Health Insurance & Medicare
Health care in the United States is provided by many distinct organizations. Health care facilities are largely owned and operated by private sector businesses. 58% of US community hospitals are non-profit, 21% are government owned, and 21% are for-profit. According to the World Health Organization (WHO), the United States spent more on health care per capita ($8,608), and more on health care as percentage of its GDP (17%), than any other nation in 2011.
64% of health spending was paid for by the government in 2013, funded via programs such as Medicare, Medicaid, the Children's Health Insurance Program, and the Veterans Health Administration. People aged under 67 acquire insurance via their or a family member's employer, by purchasing health insurance on their own, or are uninsured. Health insurance for public sector employees is primarily provided by the government in its role as employer.
The United States life expectancy of 79.8 years at birth, up from 75.2 years in 1990, ranks it 42nd among 224 nations, and 22nd out of the 35 industrialized OECD countries, down from 20th in 1990. Of 17 high-income countries studied by the National Institutes of Health in 2013, the United States had the highest or near-highest prevalence of obesity, car accidents, infant mortality, heart and lung disease, sexually transmitted infections, adolescent pregnancies, injuries, and homicides. On average, a U.S. male can be expected to live almost four fewer years than those in the top-ranked country, though notably Americans aged 75 live longer than those who reach that age in other developed nations. A 2014 survey of the healthcare systems of 11 developed countries found the US healthcare system to be the most expensive and worst-performing in terms of health access, efficiency, and equity.
Americans undergo cancer screenings at significantly higher rates than people in other developed countries, and access MRI and CT scans at the highest rate of any OECD nation. Diabetics are more likely to receive treatment and meet treatment targets in the U.S. than in Canada, England, or Scotland.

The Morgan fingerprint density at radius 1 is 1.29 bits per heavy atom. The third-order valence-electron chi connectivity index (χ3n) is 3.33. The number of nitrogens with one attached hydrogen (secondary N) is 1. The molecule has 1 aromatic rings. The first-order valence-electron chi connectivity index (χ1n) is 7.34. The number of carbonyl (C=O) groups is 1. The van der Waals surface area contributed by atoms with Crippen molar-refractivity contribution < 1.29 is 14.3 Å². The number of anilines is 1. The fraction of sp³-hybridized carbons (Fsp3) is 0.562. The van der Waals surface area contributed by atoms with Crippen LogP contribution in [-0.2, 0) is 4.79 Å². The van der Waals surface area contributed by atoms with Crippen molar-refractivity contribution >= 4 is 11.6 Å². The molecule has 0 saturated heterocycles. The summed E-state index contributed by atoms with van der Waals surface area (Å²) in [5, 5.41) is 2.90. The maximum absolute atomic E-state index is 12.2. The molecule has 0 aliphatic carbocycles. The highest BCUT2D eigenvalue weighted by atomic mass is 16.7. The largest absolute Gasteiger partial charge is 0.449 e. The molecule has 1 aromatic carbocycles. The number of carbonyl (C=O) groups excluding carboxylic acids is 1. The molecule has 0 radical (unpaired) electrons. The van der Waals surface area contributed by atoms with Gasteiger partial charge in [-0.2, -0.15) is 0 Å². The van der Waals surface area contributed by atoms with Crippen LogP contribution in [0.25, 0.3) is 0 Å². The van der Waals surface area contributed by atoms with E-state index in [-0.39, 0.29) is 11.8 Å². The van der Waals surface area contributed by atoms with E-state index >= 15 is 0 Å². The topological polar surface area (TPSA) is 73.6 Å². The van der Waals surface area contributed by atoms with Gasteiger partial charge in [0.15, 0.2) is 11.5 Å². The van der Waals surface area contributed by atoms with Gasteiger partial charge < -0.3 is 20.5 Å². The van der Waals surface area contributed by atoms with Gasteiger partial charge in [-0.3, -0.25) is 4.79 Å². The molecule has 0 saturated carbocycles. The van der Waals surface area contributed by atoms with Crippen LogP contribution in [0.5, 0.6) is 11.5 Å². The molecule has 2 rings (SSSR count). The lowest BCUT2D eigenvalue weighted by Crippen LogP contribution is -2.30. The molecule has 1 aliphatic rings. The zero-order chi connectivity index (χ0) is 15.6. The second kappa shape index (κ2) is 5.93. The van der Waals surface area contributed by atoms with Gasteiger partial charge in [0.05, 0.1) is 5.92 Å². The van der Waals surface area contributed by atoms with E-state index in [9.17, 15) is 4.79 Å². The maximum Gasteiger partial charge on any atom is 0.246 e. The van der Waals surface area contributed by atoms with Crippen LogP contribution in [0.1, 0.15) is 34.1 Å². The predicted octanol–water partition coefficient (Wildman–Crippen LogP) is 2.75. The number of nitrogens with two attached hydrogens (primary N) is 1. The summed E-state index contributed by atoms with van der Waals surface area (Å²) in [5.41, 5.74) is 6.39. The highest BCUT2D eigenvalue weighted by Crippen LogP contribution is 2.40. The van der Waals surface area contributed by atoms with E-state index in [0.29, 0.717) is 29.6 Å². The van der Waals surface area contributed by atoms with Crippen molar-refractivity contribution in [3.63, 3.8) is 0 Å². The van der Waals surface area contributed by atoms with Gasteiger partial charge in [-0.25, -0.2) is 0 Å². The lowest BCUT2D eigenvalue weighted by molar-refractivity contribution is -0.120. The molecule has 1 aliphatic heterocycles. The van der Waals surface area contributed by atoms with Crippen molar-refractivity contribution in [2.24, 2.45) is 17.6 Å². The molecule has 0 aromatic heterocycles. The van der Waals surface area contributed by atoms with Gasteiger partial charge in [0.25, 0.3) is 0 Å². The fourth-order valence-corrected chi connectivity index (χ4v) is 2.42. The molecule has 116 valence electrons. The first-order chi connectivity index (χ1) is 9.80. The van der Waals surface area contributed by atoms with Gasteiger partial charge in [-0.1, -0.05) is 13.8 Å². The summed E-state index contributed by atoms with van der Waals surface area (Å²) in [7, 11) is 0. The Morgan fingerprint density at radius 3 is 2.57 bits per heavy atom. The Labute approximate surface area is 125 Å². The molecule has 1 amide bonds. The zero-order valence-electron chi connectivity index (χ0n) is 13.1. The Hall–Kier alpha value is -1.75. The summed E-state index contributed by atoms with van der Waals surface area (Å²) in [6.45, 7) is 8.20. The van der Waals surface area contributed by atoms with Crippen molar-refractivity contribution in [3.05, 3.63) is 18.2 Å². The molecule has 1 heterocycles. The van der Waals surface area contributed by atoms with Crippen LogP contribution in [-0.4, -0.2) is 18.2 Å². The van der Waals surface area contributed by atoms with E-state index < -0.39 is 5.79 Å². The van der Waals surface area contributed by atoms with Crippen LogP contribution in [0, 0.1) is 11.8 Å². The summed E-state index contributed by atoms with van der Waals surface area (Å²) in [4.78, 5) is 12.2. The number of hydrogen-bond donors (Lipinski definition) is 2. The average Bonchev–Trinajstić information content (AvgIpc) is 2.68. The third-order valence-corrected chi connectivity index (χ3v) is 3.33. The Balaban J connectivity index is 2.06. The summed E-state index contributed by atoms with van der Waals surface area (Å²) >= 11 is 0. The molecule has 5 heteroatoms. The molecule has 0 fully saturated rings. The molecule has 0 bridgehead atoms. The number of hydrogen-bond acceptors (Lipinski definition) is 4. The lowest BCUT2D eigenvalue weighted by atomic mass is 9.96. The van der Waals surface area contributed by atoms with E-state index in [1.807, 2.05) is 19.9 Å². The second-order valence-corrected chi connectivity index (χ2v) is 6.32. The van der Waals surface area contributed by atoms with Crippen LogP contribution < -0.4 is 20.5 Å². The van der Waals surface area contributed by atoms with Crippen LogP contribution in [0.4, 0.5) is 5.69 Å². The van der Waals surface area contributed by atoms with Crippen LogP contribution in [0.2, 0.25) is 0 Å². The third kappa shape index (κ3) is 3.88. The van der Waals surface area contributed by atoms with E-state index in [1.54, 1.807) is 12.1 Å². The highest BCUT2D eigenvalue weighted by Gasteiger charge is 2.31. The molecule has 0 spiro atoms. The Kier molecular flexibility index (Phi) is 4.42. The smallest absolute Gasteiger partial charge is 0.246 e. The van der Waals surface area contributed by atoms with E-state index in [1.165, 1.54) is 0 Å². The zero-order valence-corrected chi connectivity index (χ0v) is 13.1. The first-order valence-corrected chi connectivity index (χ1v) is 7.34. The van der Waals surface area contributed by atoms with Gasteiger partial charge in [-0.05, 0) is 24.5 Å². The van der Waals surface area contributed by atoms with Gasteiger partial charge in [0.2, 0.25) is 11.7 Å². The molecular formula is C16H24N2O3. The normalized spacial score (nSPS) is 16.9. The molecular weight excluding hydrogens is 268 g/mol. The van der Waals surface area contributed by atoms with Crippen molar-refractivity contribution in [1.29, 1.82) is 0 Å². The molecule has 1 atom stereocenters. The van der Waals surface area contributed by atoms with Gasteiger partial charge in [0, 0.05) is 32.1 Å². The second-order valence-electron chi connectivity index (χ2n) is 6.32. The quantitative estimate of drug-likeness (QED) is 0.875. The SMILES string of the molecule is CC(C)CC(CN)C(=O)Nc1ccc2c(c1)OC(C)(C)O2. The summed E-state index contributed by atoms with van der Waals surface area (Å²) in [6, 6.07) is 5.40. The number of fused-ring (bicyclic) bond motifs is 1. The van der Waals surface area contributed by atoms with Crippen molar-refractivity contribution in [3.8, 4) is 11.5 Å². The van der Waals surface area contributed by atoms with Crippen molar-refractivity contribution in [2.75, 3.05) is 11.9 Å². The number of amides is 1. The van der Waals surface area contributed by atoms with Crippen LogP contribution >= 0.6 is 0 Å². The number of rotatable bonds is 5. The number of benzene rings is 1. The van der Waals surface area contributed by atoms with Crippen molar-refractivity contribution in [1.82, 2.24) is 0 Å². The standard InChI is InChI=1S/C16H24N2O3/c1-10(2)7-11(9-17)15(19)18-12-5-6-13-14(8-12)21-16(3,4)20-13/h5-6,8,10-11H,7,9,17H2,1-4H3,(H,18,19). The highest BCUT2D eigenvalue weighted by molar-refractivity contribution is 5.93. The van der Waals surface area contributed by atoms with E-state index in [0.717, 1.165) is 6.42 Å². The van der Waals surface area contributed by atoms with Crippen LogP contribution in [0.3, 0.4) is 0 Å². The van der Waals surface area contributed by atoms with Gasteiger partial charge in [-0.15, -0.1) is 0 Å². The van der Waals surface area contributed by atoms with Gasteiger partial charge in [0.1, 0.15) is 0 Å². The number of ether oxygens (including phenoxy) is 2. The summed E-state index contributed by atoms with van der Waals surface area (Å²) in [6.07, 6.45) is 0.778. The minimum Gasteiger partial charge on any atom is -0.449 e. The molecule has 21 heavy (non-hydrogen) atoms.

Gallup recorded that the uninsured rate among U.S. adults was 11.9% for the first quarter of 2015, continuing the decline of the uninsured rate outset by the Patient Protection and Affordable Care Act (PPACA). A 2012 study for the years 2002–2008 found that about 25% of all senior citizens declared bankruptcy due to medical expenses, and 43% were forced to mortgage or sell their primary residence.
In 2010 the Patient Protection and Affordable Care Act (PPACA) became law, providing for major changes in health insurance. Under the act, hospitals and primary physicians would change their practices financially, technologically, and clinically to drive better health outcomes, lower costs, and improve their methods of distribution and accessibility. The Supreme Court upheld the constitutionality of most of the law in June 2012 and affirmed insurance exchange subsidies in all states in June 2015.
Medicare is the federal health insurance program for people who are 65 or older, certain younger people with disabilities, and people with End-Stage Renal Disease (permanent kidney failure requiring dialysis or a transplant, sometimes called ESRD).
The different parts of Medicare help cover specific services:
Medicare Part A (Hospital Insurance)
Part A covers inpatient hospital stays, care in a skilled nursing facility, hospice care, and some home health care.
Medicare Part B (Medical Insurance)
Part B covers certain doctors' services, outpatient care, medical supplies, and preventive services.
Medicare Part C (Medicare Advantage Plans)
A type of Medicare health plan offered by a private company that contracts with Medicare to provide you with all your Part A and Part B benefits. Medicare Advantage Plans include Health Maintenance Organizations, Preferred Provider Organizations, Private Fee-for-Service Plans, Special Needs Plans, and Medicare Medical Savings Account Plans. If you’re enrolled in a Medicare Advantage Plan, most Medicare services are covered through the plan and aren’t paid for under Original Medicare. Most Medicare Advantage Plans offer prescription drug coverage.
Medicare Part D (prescription drug coverage)
Part D adds prescription drug coverage to Original Medicare, some Medicare Cost Plans, some Medicare Private-Fee-for-Service Plans, and Medicare Medical Savings Account Plans. These plans are offered by insurance companies and other private companies approved by Medicare. Medicare Advantage Plans may also offer prescription drug coverage that follows the same rules as Medicare Prescription Drug Plans.
Not sure what kind of coverage you have?
Check your red, white, and blue Medicare card.
Check all other insurance cards that you use. Call the phone number on the cards to get more information about the coverage.
Call us at 1-800-MEDICARE (1-800-633-4227).